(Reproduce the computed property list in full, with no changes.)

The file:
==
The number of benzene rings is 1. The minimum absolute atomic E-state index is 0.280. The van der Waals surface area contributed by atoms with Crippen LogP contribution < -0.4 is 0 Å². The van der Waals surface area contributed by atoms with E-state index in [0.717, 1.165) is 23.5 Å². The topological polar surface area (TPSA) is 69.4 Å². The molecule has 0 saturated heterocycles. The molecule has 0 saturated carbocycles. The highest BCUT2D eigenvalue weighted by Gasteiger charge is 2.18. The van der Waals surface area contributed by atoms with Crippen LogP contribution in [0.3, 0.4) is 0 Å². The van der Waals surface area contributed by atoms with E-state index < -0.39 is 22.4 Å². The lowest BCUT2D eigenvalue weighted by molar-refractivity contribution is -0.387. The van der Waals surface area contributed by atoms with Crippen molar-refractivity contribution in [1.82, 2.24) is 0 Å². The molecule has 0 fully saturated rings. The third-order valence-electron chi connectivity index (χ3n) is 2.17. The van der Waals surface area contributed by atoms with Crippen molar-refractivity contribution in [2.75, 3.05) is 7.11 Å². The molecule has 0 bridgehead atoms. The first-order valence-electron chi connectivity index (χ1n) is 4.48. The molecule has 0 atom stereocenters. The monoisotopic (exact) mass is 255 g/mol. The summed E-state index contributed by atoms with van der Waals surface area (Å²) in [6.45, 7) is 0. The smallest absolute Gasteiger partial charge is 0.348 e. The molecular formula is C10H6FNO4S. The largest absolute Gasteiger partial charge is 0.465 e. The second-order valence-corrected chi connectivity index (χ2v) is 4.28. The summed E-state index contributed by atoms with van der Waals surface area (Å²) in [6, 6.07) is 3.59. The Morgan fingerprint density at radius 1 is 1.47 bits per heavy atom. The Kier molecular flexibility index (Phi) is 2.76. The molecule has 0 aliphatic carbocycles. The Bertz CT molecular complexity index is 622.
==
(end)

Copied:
The number of benzene rings is 1. The minimum absolute atomic E-state index is 0.280. The van der Waals surface area contributed by atoms with Crippen LogP contribution < -0.4 is 0 Å². The van der Waals surface area contributed by atoms with E-state index in [0.717, 1.165) is 23.5 Å². The topological polar surface area (TPSA) is 69.4 Å². The molecule has 0 saturated heterocycles. The molecule has 0 saturated carbocycles. The highest BCUT2D eigenvalue weighted by Gasteiger charge is 2.18. The van der Waals surface area contributed by atoms with Crippen LogP contribution in [0.3, 0.4) is 0 Å². The van der Waals surface area contributed by atoms with E-state index < -0.39 is 22.4 Å². The lowest BCUT2D eigenvalue weighted by molar-refractivity contribution is -0.387. The van der Waals surface area contributed by atoms with Crippen molar-refractivity contribution in [1.82, 2.24) is 0 Å². The molecule has 0 fully saturated rings. The third-order valence-electron chi connectivity index (χ3n) is 2.17. The van der Waals surface area contributed by atoms with Crippen molar-refractivity contribution in [2.75, 3.05) is 7.11 Å². The molecule has 0 bridgehead atoms. The first-order valence-electron chi connectivity index (χ1n) is 4.48. The molecule has 0 atom stereocenters. The monoisotopic (exact) mass is 255 g/mol. The summed E-state index contributed by atoms with van der Waals surface area (Å²) in [6.45, 7) is 0. The smallest absolute Gasteiger partial charge is 0.348 e. The molecular formula is C10H6FNO4S. The largest absolute Gasteiger partial charge is 0.465 e. The second-order valence-corrected chi connectivity index (χ2v) is 4.28. The summed E-state index contributed by atoms with van der Waals surface area (Å²) in [6, 6.07) is 3.59. The Morgan fingerprint density at radius 1 is 1.47 bits per heavy atom. The Kier molecular flexibility index (Phi) is 2.76. The molecule has 0 aliphatic carbocycles. The Bertz CT molecular complexity index is 622.